Next Tuesday, just four days from now, we Americans will select a new president and his back-up. Exactly eleven weeks later they will take office. They will inherit a dog's breakfast of policy catastrophes from the outgoing administration. Everyone will look to them to clean these up.
In the last days of the last century, then-Secretary of State Madeleine Albright described the United States as "the indispensable nation." "We stand tall," she claimed, "and we see further than other countries into the future." She did not seek the views of any foreigners on either point.
Welcome to Washington!
You have asked me to speak to current American policies in the Middle East, with an emphasis on the prospects for peace in the Holy Land. You have further suggested that I touch on the relationship of the Gulf Arabs, especially Saudi Arabia, to this.
Last week Americans voted in record numbers for a new president. However you felt about the outcome, you must have been moved, as I was, by how the two candidates reacted to the election results.
It is a pleasure and honor to be here. I benefited greatly from the introductory remarks by Congressman Skelton and Andrew Hoehn. They have gotten this workshop off to an excellent start.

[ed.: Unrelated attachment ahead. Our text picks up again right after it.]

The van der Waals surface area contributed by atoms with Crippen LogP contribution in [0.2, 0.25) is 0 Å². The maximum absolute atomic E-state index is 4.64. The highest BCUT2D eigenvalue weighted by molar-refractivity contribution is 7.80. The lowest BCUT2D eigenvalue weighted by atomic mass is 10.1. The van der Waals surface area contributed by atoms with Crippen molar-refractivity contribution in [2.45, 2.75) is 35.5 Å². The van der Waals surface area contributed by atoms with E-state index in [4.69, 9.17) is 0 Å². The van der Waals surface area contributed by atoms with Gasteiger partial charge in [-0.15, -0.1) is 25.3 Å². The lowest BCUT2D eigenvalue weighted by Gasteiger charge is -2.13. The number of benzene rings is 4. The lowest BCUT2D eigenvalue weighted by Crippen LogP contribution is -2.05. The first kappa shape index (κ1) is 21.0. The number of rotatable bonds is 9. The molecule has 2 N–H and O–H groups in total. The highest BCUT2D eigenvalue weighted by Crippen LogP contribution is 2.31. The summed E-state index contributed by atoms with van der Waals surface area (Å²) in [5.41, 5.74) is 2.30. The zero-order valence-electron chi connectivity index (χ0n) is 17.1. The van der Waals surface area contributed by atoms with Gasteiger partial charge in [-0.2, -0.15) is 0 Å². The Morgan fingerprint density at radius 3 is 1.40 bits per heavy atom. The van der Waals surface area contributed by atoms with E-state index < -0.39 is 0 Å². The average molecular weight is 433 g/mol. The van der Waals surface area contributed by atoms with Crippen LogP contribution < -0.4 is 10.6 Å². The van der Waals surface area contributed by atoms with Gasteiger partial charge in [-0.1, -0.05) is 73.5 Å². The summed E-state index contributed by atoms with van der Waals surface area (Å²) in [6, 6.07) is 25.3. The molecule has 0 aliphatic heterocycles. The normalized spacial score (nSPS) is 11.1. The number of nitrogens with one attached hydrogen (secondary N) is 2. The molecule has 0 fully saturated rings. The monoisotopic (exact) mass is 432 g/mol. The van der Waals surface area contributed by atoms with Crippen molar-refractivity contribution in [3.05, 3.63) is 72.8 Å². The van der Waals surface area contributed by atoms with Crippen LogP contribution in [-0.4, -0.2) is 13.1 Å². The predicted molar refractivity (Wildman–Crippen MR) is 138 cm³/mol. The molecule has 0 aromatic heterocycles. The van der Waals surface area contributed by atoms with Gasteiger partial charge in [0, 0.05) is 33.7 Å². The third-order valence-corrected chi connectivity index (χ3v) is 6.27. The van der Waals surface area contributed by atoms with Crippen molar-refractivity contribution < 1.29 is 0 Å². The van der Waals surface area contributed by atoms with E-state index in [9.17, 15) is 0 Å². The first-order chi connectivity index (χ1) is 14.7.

Thirty years ago, the late Deng Xiaoping persuaded the Chinese Communist Party to make two linked decisions. In the first, China resolved to risk eclectic borrowing from other socio-economic systems to invigorate its own.
We live in a time of great transitions and confusions. The global distribution of wealth and power is in rapid evolution.
Napoleon is said to have predicted that, when China woke from its slumbers, it would "astonish the world." The Little Corporal was a loquacious fellow who got much wrong but he seems to have gotten this right.
Americans are accustomed to foreigners following us. After all, for forty years, we led the industrial democracies against the former USSR and its captive entourage. After the Soviet collapse, we bestrode the world as its sole colossus.